I was doing salary reviews for 2017. Everyone was happy and we were casually assuming a similar level of growth in 2018. Normal stuff.
But this is a cyclical business and I know that when the sharemarket turns down things will become harder for all of us. There will be less demand for advice, less enthusiasm for investment generally, and that will translate into less trade, fewer new clients, fewer funds under management and, if it happens, some not so fabulous salary reviews next year.
I remember going into a morning meeting in April 2000 at Bell Securities. It was the middle of the tech boom, although, as it turned out, it was actually the top. There were signs. There always are. Just before the global financial crisis the signs included three stockbrokers listing on the ASX at 200?? (they all ended up below 50??) and another putting its name on a football stadium. Surely the top!
In the tech boom, the sign was Andrew Bell in that morning meeting in April 2000. He announced that we had had the best day of commission ever. I had personally written $11,000 of commission the day before. One of our number had employed an assistant just to process his orders and was introducing him to us that morning.
Andrew told us to look around because, in the style of Top Gun, "It doesn't get to look any better than this".
In that morning meeting he unknowingly (knowingly?) called the top of the tech boom. It was as good as it ever got and, quite honestly, I'm not sure it has ever been that good/easy/lucrative in this industry ever again. Perhaps some of the bitcoin beneficiaries might disagree.
That morning meeting taught me a catchphrase that I have used many times since: "normal is great". It's only when things go bad that you appreciate how good normal was. At the moment we think that this bull market is normal, but it's not, it's great.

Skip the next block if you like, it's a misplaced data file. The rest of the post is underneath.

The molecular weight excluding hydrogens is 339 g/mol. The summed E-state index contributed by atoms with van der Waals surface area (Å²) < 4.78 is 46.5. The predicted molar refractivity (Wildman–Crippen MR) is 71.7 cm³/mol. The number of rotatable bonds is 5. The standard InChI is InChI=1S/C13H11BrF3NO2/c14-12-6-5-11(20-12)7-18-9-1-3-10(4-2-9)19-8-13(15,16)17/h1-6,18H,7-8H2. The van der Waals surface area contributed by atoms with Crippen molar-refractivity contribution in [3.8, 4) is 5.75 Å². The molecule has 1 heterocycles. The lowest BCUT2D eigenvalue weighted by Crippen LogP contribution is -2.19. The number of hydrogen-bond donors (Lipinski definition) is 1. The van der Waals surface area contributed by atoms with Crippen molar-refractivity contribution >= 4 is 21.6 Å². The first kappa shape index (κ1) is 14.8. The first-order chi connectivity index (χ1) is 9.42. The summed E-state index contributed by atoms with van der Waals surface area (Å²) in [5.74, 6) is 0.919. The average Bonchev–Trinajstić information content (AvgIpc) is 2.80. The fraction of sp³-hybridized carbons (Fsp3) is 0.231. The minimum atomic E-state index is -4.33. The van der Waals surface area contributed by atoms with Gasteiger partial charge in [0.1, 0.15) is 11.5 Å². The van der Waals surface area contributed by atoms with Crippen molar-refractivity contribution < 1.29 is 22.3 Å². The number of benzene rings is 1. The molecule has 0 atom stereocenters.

I'm not being bearish, I'm being appreciative that 2017 was a good year for all of us.
In the end, the one thing that will upset the financial markets is the herd. When the herd turns it turns, and it can do so without planning or logic. It could happen for the most subtle of reasons, or the most obvious, so let us not sit complacently, we all have to recognise we are in the hands of an animal that is not driven by logic or science. All we can do is watch for it and react to it.
So my game plan going into next year is to take Kerr Nielson's advice and "run the market to the last minute", it is our professional responsibility. Sell early and you can miss an infinite upside. Sell when the top has started and you can control how much downside you take. "But what if it crashes?" I hear you ask. The market very rarely gaps down without warning. We just have to hope we are attuned to the signs and do something about the sell-off before it turns into mainstream panic.
It's a bit trite, but your best bet is to stay invested, keep taking risk and not worry about predicting the top until it starts.
Meanwhile, I look forward to a correction to buy stocks at lower prices. Predicting the bottom is the same as predicting the top. Turn your screens on every day and wait for the rally to start. You'll need a watch list of stocks you want to buy, and you might as well start that now. It is the same as the list of stocks you wish you had bought already but didn't.
Marcus Padley is the author of the daily sharemarket newsletter Marcus Today. For a free trial of the Marcus Today newsletter, please go to marcustoday.com.au